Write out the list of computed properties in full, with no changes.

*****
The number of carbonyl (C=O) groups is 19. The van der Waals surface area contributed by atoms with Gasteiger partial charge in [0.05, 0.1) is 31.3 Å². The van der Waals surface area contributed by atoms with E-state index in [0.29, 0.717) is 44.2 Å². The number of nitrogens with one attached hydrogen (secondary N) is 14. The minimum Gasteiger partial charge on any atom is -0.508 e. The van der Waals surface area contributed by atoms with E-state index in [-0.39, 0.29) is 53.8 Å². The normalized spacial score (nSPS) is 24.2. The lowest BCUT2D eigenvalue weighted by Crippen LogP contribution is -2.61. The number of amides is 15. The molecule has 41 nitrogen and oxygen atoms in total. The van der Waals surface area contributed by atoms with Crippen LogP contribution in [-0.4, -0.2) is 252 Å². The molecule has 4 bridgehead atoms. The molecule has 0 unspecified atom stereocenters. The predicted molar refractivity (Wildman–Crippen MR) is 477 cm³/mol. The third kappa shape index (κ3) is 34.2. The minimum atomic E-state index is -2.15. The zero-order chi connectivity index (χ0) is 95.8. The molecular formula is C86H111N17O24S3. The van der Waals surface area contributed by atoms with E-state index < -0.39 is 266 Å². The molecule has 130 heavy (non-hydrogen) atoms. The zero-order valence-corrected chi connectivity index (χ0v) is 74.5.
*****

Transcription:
The number of carbonyl (C=O) groups is 19. The van der Waals surface area contributed by atoms with Gasteiger partial charge in [0.05, 0.1) is 31.3 Å². The van der Waals surface area contributed by atoms with E-state index in [0.29, 0.717) is 44.2 Å². The number of nitrogens with one attached hydrogen (secondary N) is 14. The minimum Gasteiger partial charge on any atom is -0.508 e. The van der Waals surface area contributed by atoms with E-state index in [-0.39, 0.29) is 53.8 Å². The normalized spacial score (nSPS) is 24.2. The lowest BCUT2D eigenvalue weighted by Crippen LogP contribution is -2.61. The number of amides is 15. The molecule has 41 nitrogen and oxygen atoms in total. The van der Waals surface area contributed by atoms with Crippen LogP contribution in [-0.4, -0.2) is 252 Å². The molecule has 4 bridgehead atoms. The molecule has 0 unspecified atom stereocenters. The predicted molar refractivity (Wildman–Crippen MR) is 477 cm³/mol. The third kappa shape index (κ3) is 34.2. The minimum atomic E-state index is -2.15. The zero-order chi connectivity index (χ0) is 95.8. The molecular formula is C86H111N17O24S3. The van der Waals surface area contributed by atoms with E-state index < -0.39 is 266 Å². The molecule has 130 heavy (non-hydrogen) atoms. The zero-order valence-corrected chi connectivity index (χ0v) is 74.5.